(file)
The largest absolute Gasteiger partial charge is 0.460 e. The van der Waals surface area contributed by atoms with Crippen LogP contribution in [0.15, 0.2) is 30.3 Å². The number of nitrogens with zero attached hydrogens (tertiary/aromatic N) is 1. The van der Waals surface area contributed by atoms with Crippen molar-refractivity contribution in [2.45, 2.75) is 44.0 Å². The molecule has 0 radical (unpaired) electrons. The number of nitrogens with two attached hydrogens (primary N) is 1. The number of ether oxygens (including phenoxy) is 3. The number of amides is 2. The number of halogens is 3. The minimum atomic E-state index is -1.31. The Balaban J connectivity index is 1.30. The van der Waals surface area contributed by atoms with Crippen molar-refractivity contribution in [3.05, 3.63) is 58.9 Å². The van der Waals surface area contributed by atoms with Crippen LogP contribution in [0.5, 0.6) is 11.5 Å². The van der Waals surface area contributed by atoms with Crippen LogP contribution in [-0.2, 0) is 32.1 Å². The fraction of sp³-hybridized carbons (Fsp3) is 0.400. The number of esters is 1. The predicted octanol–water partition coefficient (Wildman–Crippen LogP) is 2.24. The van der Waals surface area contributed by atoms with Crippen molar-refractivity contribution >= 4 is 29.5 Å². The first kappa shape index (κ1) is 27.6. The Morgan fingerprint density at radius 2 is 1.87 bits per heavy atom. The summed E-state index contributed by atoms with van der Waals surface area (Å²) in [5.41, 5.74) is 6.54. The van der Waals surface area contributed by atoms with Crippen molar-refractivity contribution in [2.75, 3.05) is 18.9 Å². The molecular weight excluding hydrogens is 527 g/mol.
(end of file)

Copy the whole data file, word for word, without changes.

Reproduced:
The largest absolute Gasteiger partial charge is 0.460 e. The van der Waals surface area contributed by atoms with Crippen LogP contribution in [0.15, 0.2) is 30.3 Å². The number of nitrogens with zero attached hydrogens (tertiary/aromatic N) is 1. The van der Waals surface area contributed by atoms with Crippen molar-refractivity contribution in [2.45, 2.75) is 44.0 Å². The molecule has 0 radical (unpaired) electrons. The number of nitrogens with two attached hydrogens (primary N) is 1. The number of ether oxygens (including phenoxy) is 3. The number of amides is 2. The number of halogens is 3. The minimum atomic E-state index is -1.31. The Balaban J connectivity index is 1.30. The van der Waals surface area contributed by atoms with Crippen molar-refractivity contribution in [3.05, 3.63) is 58.9 Å². The van der Waals surface area contributed by atoms with Crippen LogP contribution in [0.5, 0.6) is 11.5 Å². The van der Waals surface area contributed by atoms with Crippen LogP contribution in [-0.2, 0) is 32.1 Å². The fraction of sp³-hybridized carbons (Fsp3) is 0.400. The number of esters is 1. The predicted octanol–water partition coefficient (Wildman–Crippen LogP) is 2.24. The van der Waals surface area contributed by atoms with Crippen molar-refractivity contribution >= 4 is 29.5 Å². The first kappa shape index (κ1) is 27.6. The Morgan fingerprint density at radius 2 is 1.87 bits per heavy atom. The summed E-state index contributed by atoms with van der Waals surface area (Å²) in [5.41, 5.74) is 6.54. The van der Waals surface area contributed by atoms with Crippen molar-refractivity contribution in [2.75, 3.05) is 18.9 Å². The molecular weight excluding hydrogens is 527 g/mol.